First degree in flying car engineering opens its doors to students
Image credit: Uber
The first “nanodegree” in flying car engineering has been launched by online education organisation Udacity.
In a blog post the company said that students taking the course would be on the “cutting-edge” of the “future of transportation and aerial robotics”.
With companies from Airbus and Amazon to Uber throttling up development of their own autonomous aerial vehicles, Udacity founder Sebastian Thrun believes “in a few years’ time, this will be the hottest topic on the planet”.
Thrun, the 50-year-old PhD computer scientist and former Stanford University professor, co-founded Udacity in 2012 after working with Google for some years.
His experience in steering the search giant’s early forays into self-driving vehicle technology led him to set up the self-driving car program at Udacity that has attracted 50,000 applicants since 2016.
He expects the new flying car curriculum, which opens in late February and begins taking applications on Tuesday, to draw at least 10,000.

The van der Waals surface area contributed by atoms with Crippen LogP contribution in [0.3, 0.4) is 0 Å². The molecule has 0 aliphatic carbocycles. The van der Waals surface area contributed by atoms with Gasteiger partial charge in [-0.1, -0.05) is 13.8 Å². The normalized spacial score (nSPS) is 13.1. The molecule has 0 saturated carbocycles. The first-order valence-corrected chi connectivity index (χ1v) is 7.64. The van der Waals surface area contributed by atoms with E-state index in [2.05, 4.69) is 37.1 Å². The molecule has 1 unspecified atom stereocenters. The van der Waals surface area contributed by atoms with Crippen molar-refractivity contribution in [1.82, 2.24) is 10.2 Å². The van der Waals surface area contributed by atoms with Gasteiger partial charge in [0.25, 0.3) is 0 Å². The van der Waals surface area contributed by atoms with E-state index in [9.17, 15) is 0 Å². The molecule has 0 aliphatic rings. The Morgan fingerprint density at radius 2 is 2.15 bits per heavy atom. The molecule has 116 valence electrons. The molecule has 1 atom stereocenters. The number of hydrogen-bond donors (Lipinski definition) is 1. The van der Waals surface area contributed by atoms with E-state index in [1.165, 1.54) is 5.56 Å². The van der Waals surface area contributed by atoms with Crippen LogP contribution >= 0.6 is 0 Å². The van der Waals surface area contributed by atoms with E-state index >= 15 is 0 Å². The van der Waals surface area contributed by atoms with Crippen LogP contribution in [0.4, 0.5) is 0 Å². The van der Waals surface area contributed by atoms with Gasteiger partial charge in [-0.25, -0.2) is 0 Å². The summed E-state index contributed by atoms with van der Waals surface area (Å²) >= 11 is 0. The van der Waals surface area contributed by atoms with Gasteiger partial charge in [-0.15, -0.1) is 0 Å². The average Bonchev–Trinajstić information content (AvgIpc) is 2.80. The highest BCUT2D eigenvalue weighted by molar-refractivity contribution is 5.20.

The program is comprised of two terms of 12 weeks costing $1,200 (£850) each and includes a course in Aerial Robotics and one in Intelligent Air Systems. It provides an online certification in a fraction of the time of a traditional degree course.
In an interview, Thrun said his motivation in creating the flying-car program was similar to what drove the school’s widely publicised self-driving car course.
Thrun said “it’s almost impossible to hire qualified people” to design and engineer future vehicles – both terrestrial and aerial – that employ advanced technology, including robotics, artificial intelligence and machine learning.
“There is a huge shortage of engineers. There are plenty of smart people – the missing link is education,” he added.
Thrun remains an advisor to Google parent Alphabet and retains close ties to Alphabet CEO and co-founder Larry Page.
Page is an investor in Kitty Hawk Corp, a two-year-old startup based in Mountain View, California, whose stated mission is “to make the dream of personal flight a reality”. Thrun is chief executive of Kitty Hawk and a co-owner.
Kitty Hawk’s first prototype, dubbed the Flyer, is not exactly a flying car, but more of a one-person drone that is capable of vertical takeoff and landing and does not need wheels.
“‘Flying car’ might be a bit of a misnomer – more of an attention grabber,” admitted Thrun, who said he has been working with Page and others to develop autonomous aerial vehicles.
“It feels like science-fiction now,” Thrun said. “But with Google and Amazon moving in, there is going to be enormous activity around this in the next year or two.”